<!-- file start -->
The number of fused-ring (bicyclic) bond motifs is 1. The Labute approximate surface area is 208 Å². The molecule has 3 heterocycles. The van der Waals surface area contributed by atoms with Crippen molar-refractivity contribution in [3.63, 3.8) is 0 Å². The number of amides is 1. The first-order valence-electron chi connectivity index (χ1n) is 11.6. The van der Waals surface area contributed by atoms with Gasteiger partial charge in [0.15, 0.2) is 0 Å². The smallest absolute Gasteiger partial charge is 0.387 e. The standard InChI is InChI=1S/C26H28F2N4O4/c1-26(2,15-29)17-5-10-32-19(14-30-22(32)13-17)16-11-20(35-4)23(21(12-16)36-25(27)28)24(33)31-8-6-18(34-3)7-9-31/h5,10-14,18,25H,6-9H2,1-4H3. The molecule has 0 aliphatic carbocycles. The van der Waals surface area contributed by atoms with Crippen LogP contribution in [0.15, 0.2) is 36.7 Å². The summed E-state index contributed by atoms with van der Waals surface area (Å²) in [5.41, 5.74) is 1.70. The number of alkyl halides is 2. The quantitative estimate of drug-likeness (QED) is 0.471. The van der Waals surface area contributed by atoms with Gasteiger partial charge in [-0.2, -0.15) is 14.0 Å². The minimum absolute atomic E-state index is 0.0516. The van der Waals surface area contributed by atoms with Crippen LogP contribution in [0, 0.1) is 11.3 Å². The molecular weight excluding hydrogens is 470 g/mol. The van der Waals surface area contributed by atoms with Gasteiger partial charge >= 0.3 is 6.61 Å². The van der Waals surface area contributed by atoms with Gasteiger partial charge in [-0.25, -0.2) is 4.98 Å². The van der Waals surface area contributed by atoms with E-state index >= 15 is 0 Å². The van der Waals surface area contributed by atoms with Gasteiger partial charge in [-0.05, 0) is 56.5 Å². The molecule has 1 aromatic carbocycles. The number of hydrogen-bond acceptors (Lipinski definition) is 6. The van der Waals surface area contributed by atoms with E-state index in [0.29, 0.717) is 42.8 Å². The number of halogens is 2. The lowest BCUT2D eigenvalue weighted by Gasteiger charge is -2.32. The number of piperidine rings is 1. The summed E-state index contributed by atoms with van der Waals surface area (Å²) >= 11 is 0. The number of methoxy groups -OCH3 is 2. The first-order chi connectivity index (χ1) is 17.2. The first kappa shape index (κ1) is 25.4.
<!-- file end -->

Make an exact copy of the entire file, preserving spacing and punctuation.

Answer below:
The number of fused-ring (bicyclic) bond motifs is 1. The Labute approximate surface area is 208 Å². The molecule has 3 heterocycles. The van der Waals surface area contributed by atoms with Crippen molar-refractivity contribution in [3.63, 3.8) is 0 Å². The number of amides is 1. The first-order valence-electron chi connectivity index (χ1n) is 11.6. The van der Waals surface area contributed by atoms with Gasteiger partial charge in [0.15, 0.2) is 0 Å². The smallest absolute Gasteiger partial charge is 0.387 e. The standard InChI is InChI=1S/C26H28F2N4O4/c1-26(2,15-29)17-5-10-32-19(14-30-22(32)13-17)16-11-20(35-4)23(21(12-16)36-25(27)28)24(33)31-8-6-18(34-3)7-9-31/h5,10-14,18,25H,6-9H2,1-4H3. The molecule has 0 aliphatic carbocycles. The van der Waals surface area contributed by atoms with Crippen LogP contribution in [0.15, 0.2) is 36.7 Å². The summed E-state index contributed by atoms with van der Waals surface area (Å²) in [5.41, 5.74) is 1.70. The number of alkyl halides is 2. The quantitative estimate of drug-likeness (QED) is 0.471. The van der Waals surface area contributed by atoms with Gasteiger partial charge in [-0.2, -0.15) is 14.0 Å². The minimum absolute atomic E-state index is 0.0516. The van der Waals surface area contributed by atoms with Crippen LogP contribution in [0, 0.1) is 11.3 Å². The molecular weight excluding hydrogens is 470 g/mol. The van der Waals surface area contributed by atoms with Gasteiger partial charge >= 0.3 is 6.61 Å². The van der Waals surface area contributed by atoms with Gasteiger partial charge in [-0.25, -0.2) is 4.98 Å². The van der Waals surface area contributed by atoms with E-state index >= 15 is 0 Å². The van der Waals surface area contributed by atoms with Gasteiger partial charge in [-0.05, 0) is 56.5 Å². The molecule has 1 aromatic carbocycles. The number of hydrogen-bond acceptors (Lipinski definition) is 6. The van der Waals surface area contributed by atoms with E-state index in [0.29, 0.717) is 42.8 Å². The number of halogens is 2. The lowest BCUT2D eigenvalue weighted by Gasteiger charge is -2.32. The number of piperidine rings is 1. The summed E-state index contributed by atoms with van der Waals surface area (Å²) >= 11 is 0. The number of methoxy groups -OCH3 is 2. The first-order chi connectivity index (χ1) is 17.2. The first kappa shape index (κ1) is 25.4.